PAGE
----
Planning for future of parks

It’s that time of year that we talk about how the year went and future plans for our parks.

Thornwood Nature Preserve had a good year. We had about 3,000 visitors over the course of the last year, including the pin heads who like to tear stuff up. Most of our ash trees are gone, but on the up side, there’s good news on the fight against the Multi-Flora Rose problem.

It seems that there is a fungus that’s carried by mites that attacks and kills the bushes. The downside is that it also attacks roses in your garden. This means we don’t have to spray as much as we did in the past. It will take a bit longer, but it’s worth it not to have to kill other plants.

Also, with some help from volunteers, we’ve planted 80 Eastern White Pine trees along the pasture trail next to Morristown Pike. This will eventually provide a wind break and a place for birds to build nests. Also with volunteers, we planted around 180 new milkweed plants in the hopes of attracting more Monarch butterflies to the area.

Beckenholdt Park has added a couple more trees to the tree walk, thanks to Greenfield-Central High School Rover team. The informational signs on the trees have been replaced. If you saw last month’s column, you know Pritzke’s Pond has had it plants cataloged. There’s also been a new trail added, mowed only, that goes through part of the prairie plantings and the area we are reforesting. It’s half a mile long and gives you a closer view of those two areas.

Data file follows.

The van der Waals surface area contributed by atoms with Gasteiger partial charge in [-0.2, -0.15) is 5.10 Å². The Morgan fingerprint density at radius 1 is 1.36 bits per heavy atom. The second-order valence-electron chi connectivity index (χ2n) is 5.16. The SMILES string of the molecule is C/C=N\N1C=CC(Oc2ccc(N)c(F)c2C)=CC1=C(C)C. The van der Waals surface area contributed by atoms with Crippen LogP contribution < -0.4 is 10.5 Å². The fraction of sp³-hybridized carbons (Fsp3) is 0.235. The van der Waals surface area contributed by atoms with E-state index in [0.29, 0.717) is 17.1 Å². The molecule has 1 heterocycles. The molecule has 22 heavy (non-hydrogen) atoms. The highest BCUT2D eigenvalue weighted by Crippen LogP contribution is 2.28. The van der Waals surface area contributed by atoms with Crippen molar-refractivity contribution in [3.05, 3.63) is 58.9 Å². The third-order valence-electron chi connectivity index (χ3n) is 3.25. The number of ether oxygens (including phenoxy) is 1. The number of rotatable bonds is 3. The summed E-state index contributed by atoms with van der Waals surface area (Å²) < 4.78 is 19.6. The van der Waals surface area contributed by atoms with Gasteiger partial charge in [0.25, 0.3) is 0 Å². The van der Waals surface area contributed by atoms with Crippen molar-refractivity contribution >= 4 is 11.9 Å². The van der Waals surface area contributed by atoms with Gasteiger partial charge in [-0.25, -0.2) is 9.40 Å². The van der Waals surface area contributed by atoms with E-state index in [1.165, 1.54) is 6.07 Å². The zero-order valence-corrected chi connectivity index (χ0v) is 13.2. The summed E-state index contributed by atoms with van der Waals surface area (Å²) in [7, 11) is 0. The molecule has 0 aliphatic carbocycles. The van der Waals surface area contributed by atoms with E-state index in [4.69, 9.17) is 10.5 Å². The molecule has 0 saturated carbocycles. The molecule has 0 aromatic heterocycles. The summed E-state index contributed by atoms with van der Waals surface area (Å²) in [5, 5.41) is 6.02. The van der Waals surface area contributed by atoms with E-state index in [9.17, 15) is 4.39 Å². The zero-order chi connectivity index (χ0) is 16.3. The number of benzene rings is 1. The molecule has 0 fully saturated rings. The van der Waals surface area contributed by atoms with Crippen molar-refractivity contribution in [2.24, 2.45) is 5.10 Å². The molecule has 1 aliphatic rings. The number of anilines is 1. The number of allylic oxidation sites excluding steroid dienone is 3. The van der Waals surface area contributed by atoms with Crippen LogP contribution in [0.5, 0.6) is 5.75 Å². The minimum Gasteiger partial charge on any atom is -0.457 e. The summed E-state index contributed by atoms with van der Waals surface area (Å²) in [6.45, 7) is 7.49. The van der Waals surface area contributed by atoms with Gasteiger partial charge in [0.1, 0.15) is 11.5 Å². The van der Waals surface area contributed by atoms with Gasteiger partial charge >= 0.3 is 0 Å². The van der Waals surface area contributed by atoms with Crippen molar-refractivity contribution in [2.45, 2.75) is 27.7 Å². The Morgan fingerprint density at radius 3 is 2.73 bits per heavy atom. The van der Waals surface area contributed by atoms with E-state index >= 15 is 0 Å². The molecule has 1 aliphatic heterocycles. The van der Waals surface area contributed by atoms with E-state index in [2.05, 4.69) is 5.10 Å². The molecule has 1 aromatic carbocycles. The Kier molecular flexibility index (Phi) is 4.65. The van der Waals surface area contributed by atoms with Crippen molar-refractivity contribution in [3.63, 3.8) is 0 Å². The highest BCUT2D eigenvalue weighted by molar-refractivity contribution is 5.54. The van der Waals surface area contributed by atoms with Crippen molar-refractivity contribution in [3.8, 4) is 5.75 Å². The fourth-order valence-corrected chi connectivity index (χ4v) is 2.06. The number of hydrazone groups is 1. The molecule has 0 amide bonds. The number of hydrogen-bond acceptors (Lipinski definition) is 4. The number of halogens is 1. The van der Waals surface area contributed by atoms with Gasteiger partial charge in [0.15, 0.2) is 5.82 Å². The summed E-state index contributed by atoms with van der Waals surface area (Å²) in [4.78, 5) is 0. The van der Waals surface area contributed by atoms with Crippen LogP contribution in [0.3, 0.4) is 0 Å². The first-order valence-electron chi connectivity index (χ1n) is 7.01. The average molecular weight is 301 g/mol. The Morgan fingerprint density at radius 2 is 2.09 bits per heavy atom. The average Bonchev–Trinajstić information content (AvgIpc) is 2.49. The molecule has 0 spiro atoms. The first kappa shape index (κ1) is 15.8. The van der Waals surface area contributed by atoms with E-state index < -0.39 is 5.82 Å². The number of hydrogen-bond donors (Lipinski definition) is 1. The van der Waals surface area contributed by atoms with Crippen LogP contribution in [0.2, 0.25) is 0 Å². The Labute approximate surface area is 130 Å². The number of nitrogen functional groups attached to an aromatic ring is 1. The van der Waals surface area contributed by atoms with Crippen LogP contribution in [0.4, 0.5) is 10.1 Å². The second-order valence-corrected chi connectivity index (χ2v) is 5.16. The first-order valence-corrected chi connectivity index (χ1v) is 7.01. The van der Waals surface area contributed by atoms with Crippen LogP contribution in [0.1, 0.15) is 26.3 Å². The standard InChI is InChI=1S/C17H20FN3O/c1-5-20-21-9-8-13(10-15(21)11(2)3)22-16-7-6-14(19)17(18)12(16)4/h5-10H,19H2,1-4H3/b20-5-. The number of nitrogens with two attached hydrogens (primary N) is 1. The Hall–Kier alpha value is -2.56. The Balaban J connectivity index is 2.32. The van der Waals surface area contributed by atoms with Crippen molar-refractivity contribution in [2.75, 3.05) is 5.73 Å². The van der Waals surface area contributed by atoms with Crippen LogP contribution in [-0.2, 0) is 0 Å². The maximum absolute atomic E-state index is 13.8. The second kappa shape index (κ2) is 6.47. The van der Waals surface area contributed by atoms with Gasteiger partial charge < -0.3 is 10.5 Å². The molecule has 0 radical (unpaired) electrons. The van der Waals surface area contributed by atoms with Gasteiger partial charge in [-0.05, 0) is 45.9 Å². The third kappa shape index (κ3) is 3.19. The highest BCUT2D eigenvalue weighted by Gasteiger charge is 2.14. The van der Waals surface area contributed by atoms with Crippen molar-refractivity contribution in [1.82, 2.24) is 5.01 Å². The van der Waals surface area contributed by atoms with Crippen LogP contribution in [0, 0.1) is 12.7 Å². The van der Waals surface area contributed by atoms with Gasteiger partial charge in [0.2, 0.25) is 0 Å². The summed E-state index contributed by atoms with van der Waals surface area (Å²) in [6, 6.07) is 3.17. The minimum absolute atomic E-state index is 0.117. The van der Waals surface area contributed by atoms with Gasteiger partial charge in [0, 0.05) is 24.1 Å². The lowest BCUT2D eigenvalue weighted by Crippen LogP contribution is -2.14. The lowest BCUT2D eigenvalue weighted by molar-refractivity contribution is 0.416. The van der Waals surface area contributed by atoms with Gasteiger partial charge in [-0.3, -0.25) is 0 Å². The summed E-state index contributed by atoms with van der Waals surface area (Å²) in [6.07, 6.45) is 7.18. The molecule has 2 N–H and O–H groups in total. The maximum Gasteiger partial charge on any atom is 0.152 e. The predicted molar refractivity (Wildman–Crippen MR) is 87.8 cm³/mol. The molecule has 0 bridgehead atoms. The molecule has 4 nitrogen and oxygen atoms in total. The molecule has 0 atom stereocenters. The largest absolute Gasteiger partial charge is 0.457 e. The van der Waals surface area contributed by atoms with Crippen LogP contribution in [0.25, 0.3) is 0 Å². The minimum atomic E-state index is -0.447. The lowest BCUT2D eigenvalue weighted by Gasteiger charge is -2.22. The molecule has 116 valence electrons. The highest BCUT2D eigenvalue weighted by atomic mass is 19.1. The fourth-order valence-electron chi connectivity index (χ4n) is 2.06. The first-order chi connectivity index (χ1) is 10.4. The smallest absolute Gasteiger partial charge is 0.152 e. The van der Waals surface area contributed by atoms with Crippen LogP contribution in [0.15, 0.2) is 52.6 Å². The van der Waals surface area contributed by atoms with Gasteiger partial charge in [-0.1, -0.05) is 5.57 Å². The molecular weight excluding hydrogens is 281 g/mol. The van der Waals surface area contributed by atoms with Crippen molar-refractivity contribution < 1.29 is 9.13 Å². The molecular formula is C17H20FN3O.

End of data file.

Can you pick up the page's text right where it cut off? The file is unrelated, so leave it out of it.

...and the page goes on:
As far as future plans go, we have been kicking around a few ideas for these two parks. I must add that nothing has been carved in stone. We have a Master Naturalist student who wants to work on the trails at Thornwood, and she will be laying out a new trail this winter for consideration.

Out at Beckenholdt Park, we’ve been discussing a possible observation deck on the hill overlooking the pond. A concerted effort to remove invasive plants from the park is in the works. We’re talking about the usual ones; Autumn Olive, Bradford Pear, Japanese Honeysuckle, Garlic Mustard and Canada Thistle. As to the Canada Thistle, at least 90 percent has been removed, so it’s down to simple removal as to whatever pops back up. It’s a never-ending battle.

We also have some informational signs to be installed in various places in the park. Rumor has it that we are also due for a prairie burn in 2018. Prairie burns are essential to maintain the health of the area by ridding it of weeds and allowing some of the plants to propagate.

In addition, we’ve been kicking around the possibility of a mountain bike trail in the new woods to the south (next to I-70).

If you have any of these trees you need removed, let us know. Keep in mind we must dig by hand, so keep them small. We’re also on the lookout for other trees to plant in the reforesting area.

Joe Whitfield is a naturalist and gardener for the Greenfield Parks and Recreation Department. Send comments to dr-editorial@greenfield